In this ask-rse interaction, the RSE team assisted researchers in the early development of an innovative machine-learning-augmented educational application. A combination of investigative work and tailored support was provided, enabling the researchers to install their prototype application on multiple computers and understand the process of training the underlying computer vision model.
Since the researchers' project was at a prototype stage when they approached ask-rse, the emphasis of the support offered was on enabling the researchers to effectively plan and navigate the technical aspects of the next phase of their project, in particular: improving the robustness of the software and making effective use of the compute resources available at the university (e.g. HPC).
In feedback to the RSE team, the researchers indicated they greatly valued the assistance and support offered through ask-rse. They indicated that their interaction with ask-rse had positive impacts beyond the practical support provided, crediting ask-rse with:
- Making the research team aware of the HPC resources available at the university and the possibility of using these to support their work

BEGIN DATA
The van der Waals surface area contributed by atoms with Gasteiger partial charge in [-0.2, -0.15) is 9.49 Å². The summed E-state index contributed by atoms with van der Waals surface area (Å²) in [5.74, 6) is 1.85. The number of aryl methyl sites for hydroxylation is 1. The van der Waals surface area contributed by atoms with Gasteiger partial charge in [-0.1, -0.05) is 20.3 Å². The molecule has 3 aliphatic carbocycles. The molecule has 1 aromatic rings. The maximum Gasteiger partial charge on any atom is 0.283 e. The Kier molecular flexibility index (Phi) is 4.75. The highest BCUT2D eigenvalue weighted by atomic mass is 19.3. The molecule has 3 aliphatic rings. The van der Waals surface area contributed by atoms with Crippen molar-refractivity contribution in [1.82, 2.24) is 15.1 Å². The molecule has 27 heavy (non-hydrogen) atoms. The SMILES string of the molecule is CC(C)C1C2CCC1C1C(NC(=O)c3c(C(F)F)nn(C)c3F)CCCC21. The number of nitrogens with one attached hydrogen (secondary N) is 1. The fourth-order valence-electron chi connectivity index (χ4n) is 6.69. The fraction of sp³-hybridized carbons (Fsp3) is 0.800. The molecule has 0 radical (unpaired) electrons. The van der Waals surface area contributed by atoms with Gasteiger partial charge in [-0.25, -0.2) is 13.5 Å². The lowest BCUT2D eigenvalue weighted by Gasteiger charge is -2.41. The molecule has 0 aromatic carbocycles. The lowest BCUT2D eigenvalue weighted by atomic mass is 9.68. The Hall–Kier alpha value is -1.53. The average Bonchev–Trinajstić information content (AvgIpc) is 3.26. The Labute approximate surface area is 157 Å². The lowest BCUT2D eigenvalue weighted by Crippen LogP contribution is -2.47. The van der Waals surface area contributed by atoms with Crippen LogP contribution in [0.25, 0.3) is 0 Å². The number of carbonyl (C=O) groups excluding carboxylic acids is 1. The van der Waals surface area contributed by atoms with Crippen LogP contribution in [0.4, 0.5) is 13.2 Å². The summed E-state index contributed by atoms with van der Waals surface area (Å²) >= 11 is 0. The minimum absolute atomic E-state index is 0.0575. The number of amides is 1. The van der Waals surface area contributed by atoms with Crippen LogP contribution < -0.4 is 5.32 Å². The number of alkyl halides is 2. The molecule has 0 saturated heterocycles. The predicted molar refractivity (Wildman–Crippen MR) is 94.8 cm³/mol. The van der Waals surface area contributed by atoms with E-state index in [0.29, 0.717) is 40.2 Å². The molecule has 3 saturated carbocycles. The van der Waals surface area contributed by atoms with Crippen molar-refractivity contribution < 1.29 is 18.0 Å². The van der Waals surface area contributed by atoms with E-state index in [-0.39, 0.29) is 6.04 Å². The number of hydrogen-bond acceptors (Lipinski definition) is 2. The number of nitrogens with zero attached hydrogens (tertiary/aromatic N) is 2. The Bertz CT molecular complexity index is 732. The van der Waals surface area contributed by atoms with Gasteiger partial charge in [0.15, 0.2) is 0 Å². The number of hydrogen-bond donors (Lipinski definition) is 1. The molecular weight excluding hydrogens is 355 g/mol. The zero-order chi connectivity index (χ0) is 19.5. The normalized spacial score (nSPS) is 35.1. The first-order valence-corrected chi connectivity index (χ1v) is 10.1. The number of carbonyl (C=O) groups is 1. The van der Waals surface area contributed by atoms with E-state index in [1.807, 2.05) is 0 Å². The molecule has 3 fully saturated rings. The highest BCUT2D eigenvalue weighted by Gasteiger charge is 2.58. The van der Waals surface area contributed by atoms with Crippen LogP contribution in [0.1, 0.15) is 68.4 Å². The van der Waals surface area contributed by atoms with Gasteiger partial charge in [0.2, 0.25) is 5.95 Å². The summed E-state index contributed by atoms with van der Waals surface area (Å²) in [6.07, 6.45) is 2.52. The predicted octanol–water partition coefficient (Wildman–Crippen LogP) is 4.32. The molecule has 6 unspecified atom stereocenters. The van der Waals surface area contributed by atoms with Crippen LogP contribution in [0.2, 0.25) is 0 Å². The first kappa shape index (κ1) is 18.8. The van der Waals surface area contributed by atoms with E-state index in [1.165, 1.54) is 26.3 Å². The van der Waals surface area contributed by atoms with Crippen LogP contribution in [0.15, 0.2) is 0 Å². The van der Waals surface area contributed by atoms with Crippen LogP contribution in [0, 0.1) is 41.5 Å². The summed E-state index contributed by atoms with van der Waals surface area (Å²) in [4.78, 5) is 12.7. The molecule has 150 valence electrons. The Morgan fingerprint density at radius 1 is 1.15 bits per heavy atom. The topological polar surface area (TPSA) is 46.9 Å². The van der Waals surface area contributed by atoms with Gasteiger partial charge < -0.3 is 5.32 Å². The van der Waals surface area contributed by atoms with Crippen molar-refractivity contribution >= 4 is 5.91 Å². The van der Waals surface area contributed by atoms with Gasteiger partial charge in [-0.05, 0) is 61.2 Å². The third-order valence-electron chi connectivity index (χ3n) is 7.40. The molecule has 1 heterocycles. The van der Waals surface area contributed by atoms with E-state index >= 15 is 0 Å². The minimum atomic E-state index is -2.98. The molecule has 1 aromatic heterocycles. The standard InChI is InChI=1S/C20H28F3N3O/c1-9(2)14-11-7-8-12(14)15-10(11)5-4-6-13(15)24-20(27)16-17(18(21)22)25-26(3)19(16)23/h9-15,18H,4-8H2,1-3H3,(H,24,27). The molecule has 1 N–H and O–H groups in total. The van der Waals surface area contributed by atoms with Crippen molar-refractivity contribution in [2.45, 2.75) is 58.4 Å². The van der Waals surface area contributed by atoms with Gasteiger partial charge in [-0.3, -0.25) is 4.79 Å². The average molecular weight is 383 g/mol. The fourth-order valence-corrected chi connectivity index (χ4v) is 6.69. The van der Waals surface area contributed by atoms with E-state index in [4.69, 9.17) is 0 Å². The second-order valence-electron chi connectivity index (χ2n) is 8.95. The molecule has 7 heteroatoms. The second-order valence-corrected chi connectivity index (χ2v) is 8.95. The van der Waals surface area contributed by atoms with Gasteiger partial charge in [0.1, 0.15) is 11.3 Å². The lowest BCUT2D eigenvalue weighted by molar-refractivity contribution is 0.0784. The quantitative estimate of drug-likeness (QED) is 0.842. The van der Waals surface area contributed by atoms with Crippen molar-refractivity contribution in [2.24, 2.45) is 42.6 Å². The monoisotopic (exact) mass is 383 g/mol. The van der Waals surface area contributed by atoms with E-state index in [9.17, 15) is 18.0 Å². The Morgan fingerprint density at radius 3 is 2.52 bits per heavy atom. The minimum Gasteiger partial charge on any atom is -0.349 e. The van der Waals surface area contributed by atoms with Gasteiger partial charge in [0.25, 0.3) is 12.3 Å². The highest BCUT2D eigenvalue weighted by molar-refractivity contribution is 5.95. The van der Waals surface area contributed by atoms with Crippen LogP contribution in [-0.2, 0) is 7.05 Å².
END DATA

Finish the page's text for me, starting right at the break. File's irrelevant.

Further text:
- Providing a "second opinion" on technical issues and development directions for the project, to complement the views of other technical collaborators
- Helping the researchers develop confidence in talking about the technology used in their work, through discussion and informal technical mentoring
Following this interaction, the RSE team supported and advised the researchers in their successful application to the 2021-22 round of Jean Golding Institute (JGI) seedcorn funding to improve the robustness and expand the functionality of the block play recognition application. As part of this project, the RSE team are supporting the researchers to adapt their machine learning model training code to make use of the university's HPC resources.
The process of installing the prototype application on Windows was fully documented as a Markdown document in a GitHub repository. The repository was originally privately shared with the researchers for internal use. With the agreement of the researchers, the repository has been made publicly available (with CC BY-SA 4.0 and MIT licenses) to accompany this case study: BristolRSE/block_play_ml on GitHub.